UN Urged to Avoid Selective Approach on Nuclear Weapons

UN Urged to Avoid Selective Approach on Nuclear Weapons

A lawmaker called on the United Nations to drop its discriminatory approach in building international commitment to nuclear disarmament.
In a resolution on Friday, the UN Security Council urged Iran, along with China, the US, North Korea, Egypt, India, Pakistan and the Israeli regime to ratify a treaty banning nuclear explosions, which would allow the deal negotiated 20 years ago to come into force.
“For the 1996 Comprehensive Nuclear-Test-Ban Treaty to be effectively implemented, it should be ratified by all countries and [the push for] its ratification and implementation should not be selective,” Mohammad Javad Jamali also told ICANA on Sunday.
More than 160 countries have ratified the CTBT. Since then India, Pakistan and North Korea have conducted nuclear tests, with Pyongyang conducting its fifth and largest test this month.
The 15-member UN Security Council adopted the US-drafted resolution with 14 votes in favor and an abstention by Egypt, Reuters reported.
It does not impose any legal obligations but adds political weight to the push for the treaty to be enacted.
The UN resolution calls on all states to refrain from conducting any nuclear explosions.
“Definitely, it is important and positive that countries join such treaties. It can prove effective in countering an arms race,” Jamali said. The lawmaker stressed that Iran has repeatedly said it is only after peaceful uses of nuclear energy and does not mind joining such pacts.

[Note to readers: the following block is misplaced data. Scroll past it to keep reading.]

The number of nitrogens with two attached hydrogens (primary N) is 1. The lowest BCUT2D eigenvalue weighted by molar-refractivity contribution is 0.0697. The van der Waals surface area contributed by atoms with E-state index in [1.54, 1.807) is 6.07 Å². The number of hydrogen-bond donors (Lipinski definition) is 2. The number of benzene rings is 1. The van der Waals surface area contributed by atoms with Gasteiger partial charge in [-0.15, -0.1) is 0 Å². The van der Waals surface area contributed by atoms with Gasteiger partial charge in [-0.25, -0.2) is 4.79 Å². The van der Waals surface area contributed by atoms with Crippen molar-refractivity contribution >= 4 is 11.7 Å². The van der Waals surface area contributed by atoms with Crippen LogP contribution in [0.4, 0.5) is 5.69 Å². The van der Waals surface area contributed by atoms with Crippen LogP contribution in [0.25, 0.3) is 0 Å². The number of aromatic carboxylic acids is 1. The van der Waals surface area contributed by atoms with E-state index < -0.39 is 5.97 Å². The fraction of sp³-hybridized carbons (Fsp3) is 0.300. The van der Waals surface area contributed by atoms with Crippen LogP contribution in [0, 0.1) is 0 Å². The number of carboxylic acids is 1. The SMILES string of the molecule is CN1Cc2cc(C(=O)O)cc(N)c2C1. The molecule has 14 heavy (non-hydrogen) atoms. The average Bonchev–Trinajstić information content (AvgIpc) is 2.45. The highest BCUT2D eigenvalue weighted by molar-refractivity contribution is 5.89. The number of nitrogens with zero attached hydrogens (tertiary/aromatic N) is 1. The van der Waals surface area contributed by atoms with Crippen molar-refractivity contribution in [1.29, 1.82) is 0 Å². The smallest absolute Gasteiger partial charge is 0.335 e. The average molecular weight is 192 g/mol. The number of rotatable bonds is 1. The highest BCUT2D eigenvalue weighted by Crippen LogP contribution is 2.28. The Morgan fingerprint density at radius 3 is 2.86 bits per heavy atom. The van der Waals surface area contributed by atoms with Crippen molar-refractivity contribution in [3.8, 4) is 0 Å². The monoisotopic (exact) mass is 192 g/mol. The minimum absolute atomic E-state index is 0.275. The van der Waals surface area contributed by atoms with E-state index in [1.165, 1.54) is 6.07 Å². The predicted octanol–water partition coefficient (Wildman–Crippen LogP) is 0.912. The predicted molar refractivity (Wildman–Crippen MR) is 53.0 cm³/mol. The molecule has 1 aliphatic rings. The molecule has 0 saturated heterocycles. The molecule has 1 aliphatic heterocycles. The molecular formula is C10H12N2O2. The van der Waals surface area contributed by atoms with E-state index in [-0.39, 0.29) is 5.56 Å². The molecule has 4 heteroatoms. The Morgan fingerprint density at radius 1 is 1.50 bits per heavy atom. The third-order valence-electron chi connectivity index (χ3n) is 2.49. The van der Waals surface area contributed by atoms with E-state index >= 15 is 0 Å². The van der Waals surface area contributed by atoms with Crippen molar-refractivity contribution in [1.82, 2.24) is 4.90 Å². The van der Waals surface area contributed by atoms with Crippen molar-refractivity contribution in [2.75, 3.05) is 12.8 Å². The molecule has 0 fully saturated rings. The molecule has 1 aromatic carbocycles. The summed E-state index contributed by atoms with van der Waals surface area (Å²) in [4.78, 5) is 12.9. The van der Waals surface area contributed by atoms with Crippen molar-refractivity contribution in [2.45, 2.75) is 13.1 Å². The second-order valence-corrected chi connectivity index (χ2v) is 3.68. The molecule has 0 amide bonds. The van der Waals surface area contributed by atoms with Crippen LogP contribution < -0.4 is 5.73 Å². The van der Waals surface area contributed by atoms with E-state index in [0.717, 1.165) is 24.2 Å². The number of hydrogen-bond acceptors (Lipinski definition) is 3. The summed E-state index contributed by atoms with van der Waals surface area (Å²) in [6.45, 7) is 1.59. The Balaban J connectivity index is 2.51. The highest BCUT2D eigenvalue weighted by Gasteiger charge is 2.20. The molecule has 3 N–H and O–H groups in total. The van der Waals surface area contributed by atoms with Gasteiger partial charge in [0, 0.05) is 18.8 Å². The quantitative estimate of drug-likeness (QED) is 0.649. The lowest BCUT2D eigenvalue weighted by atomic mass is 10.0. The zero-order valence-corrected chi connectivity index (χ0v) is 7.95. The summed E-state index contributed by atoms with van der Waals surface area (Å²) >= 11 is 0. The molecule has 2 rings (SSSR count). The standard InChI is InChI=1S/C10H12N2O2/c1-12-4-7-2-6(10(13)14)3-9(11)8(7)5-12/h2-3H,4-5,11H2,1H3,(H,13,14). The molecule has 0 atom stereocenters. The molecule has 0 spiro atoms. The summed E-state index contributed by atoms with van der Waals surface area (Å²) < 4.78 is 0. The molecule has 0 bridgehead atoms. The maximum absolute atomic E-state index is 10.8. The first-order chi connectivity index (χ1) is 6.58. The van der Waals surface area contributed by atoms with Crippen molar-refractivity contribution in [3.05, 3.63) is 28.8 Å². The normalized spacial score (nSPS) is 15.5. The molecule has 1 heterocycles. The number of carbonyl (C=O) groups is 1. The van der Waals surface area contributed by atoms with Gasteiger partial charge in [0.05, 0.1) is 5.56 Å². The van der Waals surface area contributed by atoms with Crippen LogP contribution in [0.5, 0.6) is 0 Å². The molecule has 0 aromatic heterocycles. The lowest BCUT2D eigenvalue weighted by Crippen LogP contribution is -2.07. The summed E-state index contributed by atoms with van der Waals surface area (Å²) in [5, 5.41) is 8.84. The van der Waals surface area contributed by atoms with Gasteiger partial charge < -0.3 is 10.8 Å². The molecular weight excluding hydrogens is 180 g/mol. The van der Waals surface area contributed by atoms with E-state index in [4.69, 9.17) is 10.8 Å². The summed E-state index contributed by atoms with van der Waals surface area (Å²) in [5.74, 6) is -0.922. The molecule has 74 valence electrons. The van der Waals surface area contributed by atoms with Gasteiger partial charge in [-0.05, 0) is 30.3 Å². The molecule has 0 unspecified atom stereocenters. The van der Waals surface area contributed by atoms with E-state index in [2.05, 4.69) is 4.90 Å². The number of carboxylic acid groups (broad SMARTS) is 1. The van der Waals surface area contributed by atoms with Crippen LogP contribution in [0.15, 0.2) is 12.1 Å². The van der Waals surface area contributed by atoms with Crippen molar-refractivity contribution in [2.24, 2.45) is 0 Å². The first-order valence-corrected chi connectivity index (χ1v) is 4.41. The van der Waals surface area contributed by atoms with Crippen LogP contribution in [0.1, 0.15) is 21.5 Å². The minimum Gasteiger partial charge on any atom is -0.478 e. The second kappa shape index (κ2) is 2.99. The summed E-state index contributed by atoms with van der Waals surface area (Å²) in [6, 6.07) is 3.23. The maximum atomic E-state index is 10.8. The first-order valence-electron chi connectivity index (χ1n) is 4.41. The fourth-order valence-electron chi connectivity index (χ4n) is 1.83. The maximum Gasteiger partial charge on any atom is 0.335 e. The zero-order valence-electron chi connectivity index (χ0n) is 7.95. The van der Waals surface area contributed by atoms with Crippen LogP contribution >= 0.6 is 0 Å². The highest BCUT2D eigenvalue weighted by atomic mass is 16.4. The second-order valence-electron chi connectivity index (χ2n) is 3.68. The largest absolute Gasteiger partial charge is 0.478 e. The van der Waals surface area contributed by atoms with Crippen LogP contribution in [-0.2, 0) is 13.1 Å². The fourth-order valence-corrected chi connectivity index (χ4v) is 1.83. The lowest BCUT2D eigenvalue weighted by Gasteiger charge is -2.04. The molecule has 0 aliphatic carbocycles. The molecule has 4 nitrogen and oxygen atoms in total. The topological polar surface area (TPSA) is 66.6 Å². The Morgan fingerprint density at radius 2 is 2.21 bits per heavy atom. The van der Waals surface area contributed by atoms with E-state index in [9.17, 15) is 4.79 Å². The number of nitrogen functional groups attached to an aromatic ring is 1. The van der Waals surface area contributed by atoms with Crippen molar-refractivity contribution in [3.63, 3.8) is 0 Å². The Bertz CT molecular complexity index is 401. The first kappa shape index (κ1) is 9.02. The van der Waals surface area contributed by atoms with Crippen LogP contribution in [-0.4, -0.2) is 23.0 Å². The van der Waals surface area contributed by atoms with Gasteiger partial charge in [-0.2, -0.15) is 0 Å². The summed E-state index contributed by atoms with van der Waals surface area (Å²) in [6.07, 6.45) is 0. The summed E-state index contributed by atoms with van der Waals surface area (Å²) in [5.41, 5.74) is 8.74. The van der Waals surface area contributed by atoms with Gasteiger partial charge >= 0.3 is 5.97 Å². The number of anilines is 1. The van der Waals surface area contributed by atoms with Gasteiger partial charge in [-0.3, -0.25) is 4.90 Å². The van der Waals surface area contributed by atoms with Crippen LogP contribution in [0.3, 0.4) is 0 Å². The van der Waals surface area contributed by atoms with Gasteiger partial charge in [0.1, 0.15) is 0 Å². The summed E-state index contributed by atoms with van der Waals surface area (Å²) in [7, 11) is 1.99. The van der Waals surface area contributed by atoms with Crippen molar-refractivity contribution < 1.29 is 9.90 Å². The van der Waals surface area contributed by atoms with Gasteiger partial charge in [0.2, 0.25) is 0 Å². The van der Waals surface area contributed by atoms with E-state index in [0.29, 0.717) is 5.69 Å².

US President Barack Obama’s administration has said it would like to ratify the treaty, but a number of US lawmakers, especially Republicans, oppose the ratification of a pact they fear would limit US security options. Russia’s UN Ambassador Vitaly Churkin said Moscow hoped the next president of the United States would be “more strident in his desire to ratify it.”
The United States is due to elect a new president on Nov. 8. Obama will step down in January. Egypt’s Hisham Badr, assistant foreign minister for multilateral affairs, described the resolution as “substantively flawed and ill-suited to be addressed in the Security Council.”
Jamali reiterated Iran’s criticism of the UN failure in using its mandate to compel Israel to comply with the nuclear Non-Proliferation Treaty.
“Currently, the Zionist regime [of Israel] is among the biggest violators of nuclear-related international laws. According to a recent acknowledgement by US officials, it has hundreds of nuclear warheads in its arsenal,” Jamali said.

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